Parallel transient shaping has been applied to the following audio example half-way through. You may hear a bit more sustain on the drums, which seems to be easier to milk out of a transient shaper, but I want you to just think of this as a second processing option. You can achieve a similar sustain level using a combination of downwards compression and upwards compression.

6. Drum Replacement

Drums are one of the most difficult instruments to record. The time and energy it takes to mic up a drum kit is exhausting and there’s a lot that can go wrong during the recording process. What happens if you capture a drummer’s performance and realize the snare doesn’t sound good upon playback, or that you should have used a different kick drum? This is where drum replacement software comes in handy.

Toontrack Superior Drummer 3 is an absolute workhorse when it comes to virtual drum kits. It allows you to load drum recordings into its interface and replace your recorded drums with over 230 GB of raw, unprocessed sounds in 44.1 kHz/24 bit. Superior Drummer 3 includes 6 drum kits and additional instruments, which includes 350 vintage and classic drum machine sounds, along with 35 mixer effects.

Another drum replacement option is XLN Audio’s Addictive Trigger plugin. If all you’re looking for is a drum replacement tool, and you don’t need the extensive features that come along with Superior Drummer 3, Addictive trigger is the perfect solution. I’ve been using Addictive Drums 2 by XLN Audio to create realistic drum compositions for years now, and have been very happy with how intuitive XLN's products are.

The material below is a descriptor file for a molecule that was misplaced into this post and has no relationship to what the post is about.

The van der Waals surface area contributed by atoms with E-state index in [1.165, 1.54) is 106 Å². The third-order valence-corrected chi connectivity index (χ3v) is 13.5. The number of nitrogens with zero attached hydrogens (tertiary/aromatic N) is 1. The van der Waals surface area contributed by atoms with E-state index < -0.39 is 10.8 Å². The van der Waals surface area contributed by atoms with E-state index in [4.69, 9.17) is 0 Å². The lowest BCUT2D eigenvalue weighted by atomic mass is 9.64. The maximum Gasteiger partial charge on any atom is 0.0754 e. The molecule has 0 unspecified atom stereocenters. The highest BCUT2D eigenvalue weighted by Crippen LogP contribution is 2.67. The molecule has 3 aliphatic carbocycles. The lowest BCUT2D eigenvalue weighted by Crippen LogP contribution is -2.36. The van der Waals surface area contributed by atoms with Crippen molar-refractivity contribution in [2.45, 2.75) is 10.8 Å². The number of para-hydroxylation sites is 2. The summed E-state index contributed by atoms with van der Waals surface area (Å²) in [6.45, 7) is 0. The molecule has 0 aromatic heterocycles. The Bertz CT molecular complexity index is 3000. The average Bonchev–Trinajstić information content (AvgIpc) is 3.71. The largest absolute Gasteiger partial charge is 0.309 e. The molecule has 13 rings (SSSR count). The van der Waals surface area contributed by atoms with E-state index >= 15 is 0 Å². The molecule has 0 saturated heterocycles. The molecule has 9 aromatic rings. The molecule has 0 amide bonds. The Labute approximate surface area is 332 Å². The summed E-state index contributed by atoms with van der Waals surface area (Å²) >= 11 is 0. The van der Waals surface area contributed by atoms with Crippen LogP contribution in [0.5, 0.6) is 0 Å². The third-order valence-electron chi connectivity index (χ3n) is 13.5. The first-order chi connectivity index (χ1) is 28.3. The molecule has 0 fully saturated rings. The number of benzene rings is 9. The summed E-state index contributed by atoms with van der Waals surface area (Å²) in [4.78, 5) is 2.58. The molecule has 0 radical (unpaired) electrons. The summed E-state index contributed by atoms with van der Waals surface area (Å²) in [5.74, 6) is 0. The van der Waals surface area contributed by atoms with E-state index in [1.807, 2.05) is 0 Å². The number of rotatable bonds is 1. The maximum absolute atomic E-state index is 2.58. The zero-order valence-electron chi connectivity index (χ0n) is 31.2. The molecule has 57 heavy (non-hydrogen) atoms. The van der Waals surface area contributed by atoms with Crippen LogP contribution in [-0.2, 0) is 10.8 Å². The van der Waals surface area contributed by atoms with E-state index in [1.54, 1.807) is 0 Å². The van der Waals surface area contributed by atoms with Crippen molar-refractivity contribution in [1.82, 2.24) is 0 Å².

Whether you want to create larger-than-life drums with gated reverb, produce space with slapback delay, mould the dynamics of your drums with compressors and transient shapers, or replace drums altogether, you now have a solid set of drum processing techniques that you can refer to.

I want to invite you to join me in the Black Ghost Audio group on Facebook; it's full of producers currently working in the music industry who are more than happy to help you improve your productions. Leave a comment below if you have any questions regarding this article. Your feedback is always appreciated, and we'll take it into account when we publish future articles.

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If you're interested in learning more about music production, sign up for a free online music production lesson with a Black Ghost Audio instructor today. They're happy to answer any questions you may have about recording, production, mixing, mastering, and music business.

Charles Hoffman is a mixing and mastering engineer at Black Ghost Audio. After graduating from the University of Manitoba with a degree in English Language and Literature, Charles continued his education at Icon Collective, a music production school based out of Los Angeles, CA. You can send him a work inquiry at charles@blackghostaudio.com.